Short Sunderland III The Shorts Sunderland was one of the finest flying-boats ever built and it served with the Royal Air Force Coastal Command for 21 years. Developed from the Empire class flying boats, the Short Sunderland was first used by the RAF in 1938 and it gave outstanding service throughout WWII. Flying maritime reconnaissance, convoy escort and anti-submarine missions over the Atlantic and Indian Oceans, the North Sea and the Mediterranean, it had an endurance in excess of 13 hours. The model featured here is rendered in white and light grey and SEAC markings as used by No. 205 Squadron, RAF Seletar, Singapore. Detachments were also based at RAF KaiTak. On 15 May 1959 the squadron flew the RAF’s last Sunderland operation out of Seletar.
Thunderbolt The RAF operated 240 'Razorback' Thunderbolts (designated Mk.I) as ground attack aircraft. Operating from 1944, the Thunderbolt was used by 16 South East Asia Command (SEAC) squadrons in India against the Japanese in Burma. Operations included army support, attacks on enemy airfields and escort sorties. The Thunderbolts remained in service until October 1946.

Brewster Buffalo The Buffalo operated alongside the Hawker Hurricane but the Buffalo was an inferior aircraft in many respects. Also, many pilots assigned to the Buffalo lacked training experience. 20 aircraft were lost during training flights. At the end of 1941 150 aircraft operated in defence of Malaya, Burma and Singapore. The Brewster's engine would often overheat in the tropical climate spraying engine oil over the windscreen forcing the pilot to abandon the mission. Throughout the campaign the 20 aircraft lost during training were joined by 60 that were shot down and 40 destroyed on the ground with only 20 surviving to reach India. The Buffalo's performance was describe as 'pathetic' (see Wikipedia article).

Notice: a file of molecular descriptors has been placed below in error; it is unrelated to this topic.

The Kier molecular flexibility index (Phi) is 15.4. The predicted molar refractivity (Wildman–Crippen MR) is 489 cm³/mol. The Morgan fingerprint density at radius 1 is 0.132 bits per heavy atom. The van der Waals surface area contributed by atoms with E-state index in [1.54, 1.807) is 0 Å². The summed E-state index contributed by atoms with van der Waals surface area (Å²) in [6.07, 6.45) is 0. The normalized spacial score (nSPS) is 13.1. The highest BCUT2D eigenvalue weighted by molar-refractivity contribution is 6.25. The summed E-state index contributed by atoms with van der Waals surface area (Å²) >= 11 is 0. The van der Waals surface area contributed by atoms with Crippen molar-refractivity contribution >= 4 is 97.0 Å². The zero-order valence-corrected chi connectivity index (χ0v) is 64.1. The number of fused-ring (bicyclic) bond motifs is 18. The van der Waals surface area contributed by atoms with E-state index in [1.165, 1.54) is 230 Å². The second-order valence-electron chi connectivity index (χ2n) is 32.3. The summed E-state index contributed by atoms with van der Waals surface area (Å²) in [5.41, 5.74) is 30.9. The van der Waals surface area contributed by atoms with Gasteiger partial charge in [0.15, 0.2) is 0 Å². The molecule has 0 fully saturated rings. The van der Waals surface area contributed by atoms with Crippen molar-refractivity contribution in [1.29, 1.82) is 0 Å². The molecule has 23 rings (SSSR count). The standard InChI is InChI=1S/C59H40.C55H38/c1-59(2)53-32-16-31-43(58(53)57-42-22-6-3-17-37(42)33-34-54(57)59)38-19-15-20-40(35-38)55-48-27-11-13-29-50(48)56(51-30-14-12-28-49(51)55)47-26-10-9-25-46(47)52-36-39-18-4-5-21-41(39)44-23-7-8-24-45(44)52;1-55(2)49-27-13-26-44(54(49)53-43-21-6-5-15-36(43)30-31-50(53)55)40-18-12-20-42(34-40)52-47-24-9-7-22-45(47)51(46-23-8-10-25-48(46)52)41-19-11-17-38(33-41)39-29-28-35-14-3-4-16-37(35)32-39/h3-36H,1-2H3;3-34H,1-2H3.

Supermarine Spitfire Undoubtably one of the most successful fighters ever introduced into the RAF. The Spitfire Mk.V was operated by over 140 squadrons. On the 5th February 1952 an aircraft from 81 Squadron operating from KaiTak airport in Hong Kong reached the highest altitude ever achieved by a Spitfire reaching 51,550 feet during a routine flight survey. The last operational Spitfire sortie was a flight from RAF Seletar in Singapore.
Supermarine Spitfire Mk.Vb (No. 402 Squadron)EP120 is one of only four airworthy examples of the Mk V Supermarine Spitfire in the world. EP120 was taken on charge to the RAF in 1942 and spent some time with 19 Sqn in Cornwall and was later moved to 402 RCAF Sqn. It was used as a static aircraft in The Battle of Britain film in 1967-1968 and moved her to RAF St Athan in South Wales, where she joined other Spitfires in store. In 2000, EP120 took part in the film Pearl Harbour as the lead Spitfire.